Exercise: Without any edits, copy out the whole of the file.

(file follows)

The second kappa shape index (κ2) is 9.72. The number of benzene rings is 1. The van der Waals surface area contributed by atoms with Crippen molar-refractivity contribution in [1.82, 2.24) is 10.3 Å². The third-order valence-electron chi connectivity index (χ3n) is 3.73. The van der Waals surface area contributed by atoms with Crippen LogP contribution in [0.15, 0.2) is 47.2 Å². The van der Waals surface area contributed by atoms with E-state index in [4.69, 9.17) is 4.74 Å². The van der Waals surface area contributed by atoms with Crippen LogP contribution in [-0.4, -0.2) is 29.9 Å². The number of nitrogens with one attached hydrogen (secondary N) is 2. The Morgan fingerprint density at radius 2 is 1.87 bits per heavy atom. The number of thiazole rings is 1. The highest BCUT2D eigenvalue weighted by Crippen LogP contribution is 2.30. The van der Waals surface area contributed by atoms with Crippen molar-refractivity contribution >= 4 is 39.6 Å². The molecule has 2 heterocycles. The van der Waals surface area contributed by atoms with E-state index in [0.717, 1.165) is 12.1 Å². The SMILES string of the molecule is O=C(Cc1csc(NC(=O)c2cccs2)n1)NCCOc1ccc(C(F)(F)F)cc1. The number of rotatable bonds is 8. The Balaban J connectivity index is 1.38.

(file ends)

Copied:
The second kappa shape index (κ2) is 9.72. The number of benzene rings is 1. The van der Waals surface area contributed by atoms with Crippen molar-refractivity contribution in [1.82, 2.24) is 10.3 Å². The third-order valence-electron chi connectivity index (χ3n) is 3.73. The van der Waals surface area contributed by atoms with Crippen LogP contribution in [0.15, 0.2) is 47.2 Å². The van der Waals surface area contributed by atoms with E-state index in [4.69, 9.17) is 4.74 Å². The van der Waals surface area contributed by atoms with Crippen LogP contribution in [-0.4, -0.2) is 29.9 Å². The number of nitrogens with one attached hydrogen (secondary N) is 2. The Morgan fingerprint density at radius 2 is 1.87 bits per heavy atom. The number of thiazole rings is 1. The highest BCUT2D eigenvalue weighted by Crippen LogP contribution is 2.30. The van der Waals surface area contributed by atoms with Crippen molar-refractivity contribution >= 4 is 39.6 Å². The molecule has 2 heterocycles. The van der Waals surface area contributed by atoms with E-state index in [0.717, 1.165) is 12.1 Å². The SMILES string of the molecule is O=C(Cc1csc(NC(=O)c2cccs2)n1)NCCOc1ccc(C(F)(F)F)cc1. The number of rotatable bonds is 8. The Balaban J connectivity index is 1.38.